Mia Hamm is no longer scoring goals for the U.S. women’s soccer team. Instead, she’s giving neighborly assists.

Hamm and rising star Abby Wambach recently moved within a couple of miles of each other in California. To hear Wambach tell it, Hamm in retirement sounds like the kid down the street who wants you to come out and play.

“She calls and asks, If you need me to cross balls into you, whatever you need me to do, I’m willing to help you out,”‘ Wambach said.

Behind-the-scenes friendships aside, the U.S. women this year are adjusting to life without their most recognizable faces. Hamm and two other longtime stars – captain Julie Foudy and Joy Fawcett -retired from the national team at the end of 2004, launching a new era of competitive and marketing challenges. Will the fans remain loyal even when they can’t scream “MEEEE-ah!” for an autograph after games? And will the next generation of players keep the U.S. on top in an increasingly competitive women’s soccer world?

“Everybody that follows the U.S. women’s national team knew that at some point there was going to be a major transition. This is it,” said coach Greg Ryan, a former assistant who was promoted after April Heinrichs resigned earlier this year. “And like many transitions, it’s going to take time for this new team to jell.”

The team has been training this week in Portland, Ore., for an exhibition game Sunday against Ukraine, the second leg of a low-key summer tour. The first game – which was also the first game on U.S. soil in the post-Hamm era – drew just 3,215 die-hard fans decked in colorful ponchos on a rainy day in Virginia Beach, Va., two weeks ago. The U.S. team beat Canada 3-0.

“It’s definitely strange,” forward Tiffeny Milbrett said, “because I think this is the first time this team has gone through a major, major transition. Even the public’s going through this transition.”

As much as she liked to say that she was just a part of a team, Hamm was clearly top of the pyramid, the focus of fans, media and opponents for more than a decade. She was both telegenic and talented on levels that may never be equaled in the sport. A new fan favorite will emerge – probably Wambach, who is scoring goals at a record pace – but there will never been another Hamm.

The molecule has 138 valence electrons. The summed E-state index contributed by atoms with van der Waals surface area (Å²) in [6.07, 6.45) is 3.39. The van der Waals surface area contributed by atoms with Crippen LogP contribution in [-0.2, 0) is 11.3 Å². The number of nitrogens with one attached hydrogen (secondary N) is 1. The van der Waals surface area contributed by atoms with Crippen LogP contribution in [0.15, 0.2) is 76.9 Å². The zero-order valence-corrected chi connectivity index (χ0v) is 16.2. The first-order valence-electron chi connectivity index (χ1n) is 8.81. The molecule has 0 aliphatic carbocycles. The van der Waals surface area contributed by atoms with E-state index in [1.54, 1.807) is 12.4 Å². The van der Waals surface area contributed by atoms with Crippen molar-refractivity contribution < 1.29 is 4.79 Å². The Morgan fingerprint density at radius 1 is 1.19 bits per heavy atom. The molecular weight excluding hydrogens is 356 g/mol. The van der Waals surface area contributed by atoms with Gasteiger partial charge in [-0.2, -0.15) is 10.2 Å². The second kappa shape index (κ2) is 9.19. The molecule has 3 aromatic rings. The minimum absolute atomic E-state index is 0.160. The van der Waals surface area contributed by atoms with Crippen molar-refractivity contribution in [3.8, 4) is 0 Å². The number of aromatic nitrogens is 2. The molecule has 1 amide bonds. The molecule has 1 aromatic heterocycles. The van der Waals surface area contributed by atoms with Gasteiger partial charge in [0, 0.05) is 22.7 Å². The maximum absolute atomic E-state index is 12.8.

“The difference here, going forward, is that no one person is going to have to have such a big role,” Milbrett said.

“Fans are going to be there no matter what,” added midfielder Shannon Boxx. “Obviously they love Mia and they miss her, but we have players coming up. Abby Wambach – kids are going to be screaming her name now.”

Beyond the loyal fans, however, women’s soccer has become like track and field and gymnastics, sports that get widespread attention only during the Olympics and perhaps during their respective world championships. The women’s soccer league, the WUSA, folded after three years – even with Hamm on the field.

Wambach is optimistic the league will return, this time with a better business plan.

“We’re letting the soccer people play soccer, and we’ve put business people in the business decision-making roles,” Wambach said. “That’s the only way leagues like this can survive. If you’re too emotionally invested in something, it’s hard to make right business decisions.”

Competitively, the team appears as strong as ever. The U.S. won the prestigious Algarve Cup in Portugal in March without allowing a goal. Youngsters such as Wambach, Heather O’Reilly, Heather Mitts, Cat Reddick and Christie Welsh should keep the team strong through the 2007 World Cup and the 2008 Olympics, both in China.

“The U.S. is a team that goes out to win,” Boxx said. “We don’t ever say, Oh, we’re not that great right now; we’re going to settle for third or second.”‘

Meanwhile, the old guard will be watching from the sidelines – or the broadcast booth. Foudy is doing television commentary, although she got off to a rocky start. While reporting before the Canada game, she kept referring to the team as “we.”

“We’d have to do take after take after take,” Wambach said, laughing. “She’s like, I’m no longer on the team. This is kind of an odd feeling.”‘

It’s the same odd feeling the fans have when they go to a game knowing that Hamm’s No. 9 won’t be in the lineup.

“Mia, Julie and Joy, they pioneered this game in this country – they made this game known to most Americans,” Wambach said. “It’s a responsibility of the players that are left on this team to continue that growth.”

Associated Press writer Sue Lindsey in Norfolk, Va., contributed to this report.

AP-ES-07-06-05 1552EDT

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